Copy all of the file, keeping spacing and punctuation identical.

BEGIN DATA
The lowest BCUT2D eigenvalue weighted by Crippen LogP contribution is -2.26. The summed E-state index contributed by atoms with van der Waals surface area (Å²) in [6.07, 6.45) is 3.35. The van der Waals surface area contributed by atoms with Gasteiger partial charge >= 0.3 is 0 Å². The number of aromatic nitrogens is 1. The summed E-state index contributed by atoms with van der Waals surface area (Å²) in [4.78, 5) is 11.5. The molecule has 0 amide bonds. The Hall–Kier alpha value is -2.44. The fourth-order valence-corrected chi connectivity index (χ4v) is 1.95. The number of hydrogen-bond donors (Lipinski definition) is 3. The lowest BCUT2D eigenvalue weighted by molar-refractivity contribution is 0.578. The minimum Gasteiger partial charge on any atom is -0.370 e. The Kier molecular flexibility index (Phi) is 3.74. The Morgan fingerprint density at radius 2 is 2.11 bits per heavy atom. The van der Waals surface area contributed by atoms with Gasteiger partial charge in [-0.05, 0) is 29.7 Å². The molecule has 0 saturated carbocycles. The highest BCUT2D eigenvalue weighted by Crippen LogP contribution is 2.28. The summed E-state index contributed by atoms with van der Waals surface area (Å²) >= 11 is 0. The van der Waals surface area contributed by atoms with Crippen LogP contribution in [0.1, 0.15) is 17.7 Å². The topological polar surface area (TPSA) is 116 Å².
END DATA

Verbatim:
The lowest BCUT2D eigenvalue weighted by Crippen LogP contribution is -2.26. The summed E-state index contributed by atoms with van der Waals surface area (Å²) in [6.07, 6.45) is 3.35. The van der Waals surface area contributed by atoms with Gasteiger partial charge >= 0.3 is 0 Å². The number of aromatic nitrogens is 1. The summed E-state index contributed by atoms with van der Waals surface area (Å²) in [4.78, 5) is 11.5. The molecule has 0 amide bonds. The Hall–Kier alpha value is -2.44. The fourth-order valence-corrected chi connectivity index (χ4v) is 1.95. The number of hydrogen-bond donors (Lipinski definition) is 3. The lowest BCUT2D eigenvalue weighted by molar-refractivity contribution is 0.578. The minimum Gasteiger partial charge on any atom is -0.370 e. The Kier molecular flexibility index (Phi) is 3.74. The Morgan fingerprint density at radius 2 is 2.11 bits per heavy atom. The van der Waals surface area contributed by atoms with Gasteiger partial charge in [-0.05, 0) is 29.7 Å². The molecule has 0 saturated carbocycles. The highest BCUT2D eigenvalue weighted by Crippen LogP contribution is 2.28. The summed E-state index contributed by atoms with van der Waals surface area (Å²) >= 11 is 0. The van der Waals surface area contributed by atoms with Crippen LogP contribution in [0.1, 0.15) is 17.7 Å². The topological polar surface area (TPSA) is 116 Å².